We need to wake up Christian friends. Todayís popular "seeker friendly" churches proclaim the same message the worldly Cretans believed, (you were saved by grace you are free to sin). The truth is that "they (believers) which live should not henceforth live unto themselves, but unto him which died for them, and rose again." 2 Corinthians 5:15

Believers, all believers, are to be committed to Godís Authority in their lives. Paul said he was a doulov yeou (doulos Theou), a servant of God. We should be able to put our name where Paulís name is. For me it would read Dabid doulov yeou (Dabid doulos Theou), David a servant of God.

Now, letís move on to the next phrase in verse 1 Ė "an apostle of Jesus ChristÖ" Paulís specific service, which God called him to, was to be an apostle. The Greek word apostolov apostolos (ap-osí-tol-os) means a delegate, messenger, one sent forth with orders. Paul was sent by the Lord Jesus Christ to be His delegate and to preach the Gospel to the Gentiles (Acts 26:1-20, key vs. 17, Romans 11:13, 2 Timothy 1:11).

Letís move on to the next principleÖ

  • Be Committed To Godís Mission Ė 1b-2a

"1b according to the faith of God's elect, and the acknowledging of the truth which is after godliness; 2 In hope of eternal life,"

Because of Paulís total commitment to the Authority of God, he was totally committed to the Mission that the Lord had entrusted to him. We see in this section that Paul had three main concerns.

1. Evangelism 2) Edification 3) Encouragement

Letís begin with 1) Evangelism. We see this in the phrase Ė "according to the faith of God's elect." There is absolutely no doubt that God "elects" or chooses people to be saved. We read in 1 Peter 1:2 "Elect according to the foreknowledge of God the Father, through sanctification of the Spirit, unto obedience and sprinkling of the blood of Jesus Christ: Grace unto you, and peace, be multiplied." Paulís mission was to preach the Gospel to the Gentiles so those whom God had chosen might come to saving faith in Christ! Listen friends, no one can be saved without hearing the Word of God Ė "So then faith cometh by hearing, and hearing by the word of God." Romans 10:17. We know thatís exactly how Paul viewed his mission because of what he wrote to Timothy in 2 Timothy 2:10 "Therefore I endure all things for the elect's sakes, that they may also obtain the salvation which is in Christ Jesus with eternal glory."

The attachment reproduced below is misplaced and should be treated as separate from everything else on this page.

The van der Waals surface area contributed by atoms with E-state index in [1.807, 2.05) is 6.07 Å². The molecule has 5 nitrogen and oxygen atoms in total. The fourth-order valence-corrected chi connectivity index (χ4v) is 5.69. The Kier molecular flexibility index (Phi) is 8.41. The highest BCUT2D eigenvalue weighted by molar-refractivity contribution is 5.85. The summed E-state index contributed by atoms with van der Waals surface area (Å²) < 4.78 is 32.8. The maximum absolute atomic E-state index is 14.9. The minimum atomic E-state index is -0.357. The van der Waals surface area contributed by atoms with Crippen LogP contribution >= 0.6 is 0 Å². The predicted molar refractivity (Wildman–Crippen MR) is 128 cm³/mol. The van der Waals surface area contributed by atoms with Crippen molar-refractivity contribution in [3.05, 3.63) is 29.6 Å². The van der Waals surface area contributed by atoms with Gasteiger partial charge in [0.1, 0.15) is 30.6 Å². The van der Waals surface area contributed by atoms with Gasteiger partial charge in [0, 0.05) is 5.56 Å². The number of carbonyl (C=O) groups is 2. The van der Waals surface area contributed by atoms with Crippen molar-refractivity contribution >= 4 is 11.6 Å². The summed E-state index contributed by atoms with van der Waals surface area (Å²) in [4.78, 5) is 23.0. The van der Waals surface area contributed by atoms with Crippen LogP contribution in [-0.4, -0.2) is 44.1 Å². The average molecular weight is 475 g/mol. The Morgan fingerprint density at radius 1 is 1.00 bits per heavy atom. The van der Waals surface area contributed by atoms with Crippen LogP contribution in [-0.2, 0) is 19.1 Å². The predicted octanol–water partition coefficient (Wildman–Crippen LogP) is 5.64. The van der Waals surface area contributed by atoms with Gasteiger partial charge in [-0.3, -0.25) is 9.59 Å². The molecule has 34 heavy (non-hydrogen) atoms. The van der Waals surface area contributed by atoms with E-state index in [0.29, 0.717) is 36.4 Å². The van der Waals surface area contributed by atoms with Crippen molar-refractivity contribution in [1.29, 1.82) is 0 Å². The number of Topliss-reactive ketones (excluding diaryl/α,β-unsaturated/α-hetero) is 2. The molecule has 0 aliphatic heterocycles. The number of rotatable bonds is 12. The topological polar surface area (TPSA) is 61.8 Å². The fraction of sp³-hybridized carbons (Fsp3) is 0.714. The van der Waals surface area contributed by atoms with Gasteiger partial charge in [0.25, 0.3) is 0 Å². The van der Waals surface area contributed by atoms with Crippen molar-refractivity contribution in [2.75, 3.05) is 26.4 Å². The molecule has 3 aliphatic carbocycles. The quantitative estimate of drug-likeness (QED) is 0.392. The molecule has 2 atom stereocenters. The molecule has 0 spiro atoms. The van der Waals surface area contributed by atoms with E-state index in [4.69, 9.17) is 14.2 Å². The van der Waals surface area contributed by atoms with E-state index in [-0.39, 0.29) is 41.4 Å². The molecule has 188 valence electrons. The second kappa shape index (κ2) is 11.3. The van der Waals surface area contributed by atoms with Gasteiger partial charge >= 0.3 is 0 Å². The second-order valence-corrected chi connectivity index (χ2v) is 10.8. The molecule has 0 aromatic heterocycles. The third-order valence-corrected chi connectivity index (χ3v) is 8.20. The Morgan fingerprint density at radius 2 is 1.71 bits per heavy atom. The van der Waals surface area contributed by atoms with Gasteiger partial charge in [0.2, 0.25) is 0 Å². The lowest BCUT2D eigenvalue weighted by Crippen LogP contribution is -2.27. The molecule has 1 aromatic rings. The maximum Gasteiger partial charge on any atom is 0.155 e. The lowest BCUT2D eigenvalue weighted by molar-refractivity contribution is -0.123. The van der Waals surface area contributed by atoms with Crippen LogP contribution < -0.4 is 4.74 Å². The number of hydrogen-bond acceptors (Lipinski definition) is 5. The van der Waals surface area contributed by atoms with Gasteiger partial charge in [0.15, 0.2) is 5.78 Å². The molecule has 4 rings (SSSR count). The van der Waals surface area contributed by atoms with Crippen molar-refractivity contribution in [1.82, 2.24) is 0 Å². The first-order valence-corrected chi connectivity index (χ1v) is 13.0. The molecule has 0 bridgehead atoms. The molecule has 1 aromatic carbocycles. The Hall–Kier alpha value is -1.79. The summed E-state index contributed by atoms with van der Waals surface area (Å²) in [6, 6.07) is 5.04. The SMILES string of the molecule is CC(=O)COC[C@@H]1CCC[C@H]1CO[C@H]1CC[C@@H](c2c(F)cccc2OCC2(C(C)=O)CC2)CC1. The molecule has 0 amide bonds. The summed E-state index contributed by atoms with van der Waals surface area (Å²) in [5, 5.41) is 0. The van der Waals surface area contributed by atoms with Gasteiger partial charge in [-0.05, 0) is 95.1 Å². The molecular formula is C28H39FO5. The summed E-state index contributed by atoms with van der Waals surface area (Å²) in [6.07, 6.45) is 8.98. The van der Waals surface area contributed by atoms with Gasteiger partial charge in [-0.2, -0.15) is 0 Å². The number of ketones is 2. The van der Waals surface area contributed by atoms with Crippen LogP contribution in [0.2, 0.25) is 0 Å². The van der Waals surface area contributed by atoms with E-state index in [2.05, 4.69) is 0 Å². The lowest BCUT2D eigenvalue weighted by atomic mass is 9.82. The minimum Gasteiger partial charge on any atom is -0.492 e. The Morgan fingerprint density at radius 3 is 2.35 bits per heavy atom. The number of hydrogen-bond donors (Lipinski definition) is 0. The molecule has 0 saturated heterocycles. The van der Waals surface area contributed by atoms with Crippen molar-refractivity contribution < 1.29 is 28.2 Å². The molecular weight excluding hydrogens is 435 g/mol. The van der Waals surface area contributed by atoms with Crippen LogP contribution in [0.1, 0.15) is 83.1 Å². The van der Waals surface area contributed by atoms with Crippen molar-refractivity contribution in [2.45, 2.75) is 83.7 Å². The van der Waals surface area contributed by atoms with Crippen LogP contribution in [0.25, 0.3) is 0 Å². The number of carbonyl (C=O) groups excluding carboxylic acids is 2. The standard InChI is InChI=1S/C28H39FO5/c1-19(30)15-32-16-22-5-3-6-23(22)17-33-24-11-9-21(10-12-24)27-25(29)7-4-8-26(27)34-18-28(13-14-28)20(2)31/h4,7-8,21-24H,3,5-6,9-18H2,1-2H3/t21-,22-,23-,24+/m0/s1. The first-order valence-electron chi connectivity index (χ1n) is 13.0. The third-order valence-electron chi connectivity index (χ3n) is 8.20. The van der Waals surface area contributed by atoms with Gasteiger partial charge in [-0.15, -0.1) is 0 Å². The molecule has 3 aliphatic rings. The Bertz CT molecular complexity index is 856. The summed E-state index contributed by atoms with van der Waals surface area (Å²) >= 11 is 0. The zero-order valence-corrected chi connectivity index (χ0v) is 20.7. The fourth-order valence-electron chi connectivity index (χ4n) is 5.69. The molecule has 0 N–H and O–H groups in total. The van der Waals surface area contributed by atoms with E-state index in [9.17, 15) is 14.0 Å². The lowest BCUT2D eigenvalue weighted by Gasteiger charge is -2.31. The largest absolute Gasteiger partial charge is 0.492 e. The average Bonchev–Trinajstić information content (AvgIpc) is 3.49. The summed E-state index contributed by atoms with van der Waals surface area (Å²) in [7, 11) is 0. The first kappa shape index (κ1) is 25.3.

Paulís second concern was Edification. We see this in the phrase "and the acknowledging of the truth which is after godliness." The Greek word translated "acknowledging" is epignwsin - epignosin (ep-igí-no-sin) and means a precise and correct knowledge of the truth. Paulís job was not only to evangelize them but also to teach them the truth of the Word of God so that they could obey that truth and grow in godliness. Thatís edification. Peter put is this way Ė "As newborn babes, desire the sincere milk of the word, that ye may grow thereby:" 1 Peter 2:2. To be sure, preachers are charged with the responsibility to teach the Word that believers might be edified. However, believers also have that responsibility as we see in 1 Thessalonians 5:11 "Wherefore comfort yourselves together, and edify one anotherÖ."

Paul was committed to the mission of evangelization, and edification. Yet, there was a final aspect of his mission mentioned in verse 2b Ė "In hope of eternal life" Ė Encouragement. For us to understand how the "hope of eternal life" can be encouraging we must understand the difference between how we use our English word hope and Greek word translated hope. When we use the word hope today we mean something that we wish for or desire. It is something that we want to come to pass, but really are not sure that it will. However the Greek word translated hope elpidi Ė elpidi (el-pe-de), is a much stronger word, which means a joyful and confident expectation. There is NO doubt in the Greek hope; it WILL come to pass.

I can tell you that if you are saved, you will spend eternity with the risen Lord Jesus Christ. You will have a resurrection body like His resurrection body. There will be no more death, no more sickness, no more pain, and no more sorrow. What a day that will be! (see Ephesians 1:13-14; 1 Corinthians 15:51-58; 1 John 3:2-3).

In conclusion, as believers we need to be committed to Godís Authority because we are not our own, we have been bought with a price. We need to be committed to Godís Mission Ė evangelize the lost, edify and encourage fellow believers.


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First Baptist Church of Oak Creek

10550 S. Howell Ave. - Oak Creek, WI 53154

Phone: 414-762-7575

Pastor: David L. Brown, Ph.D.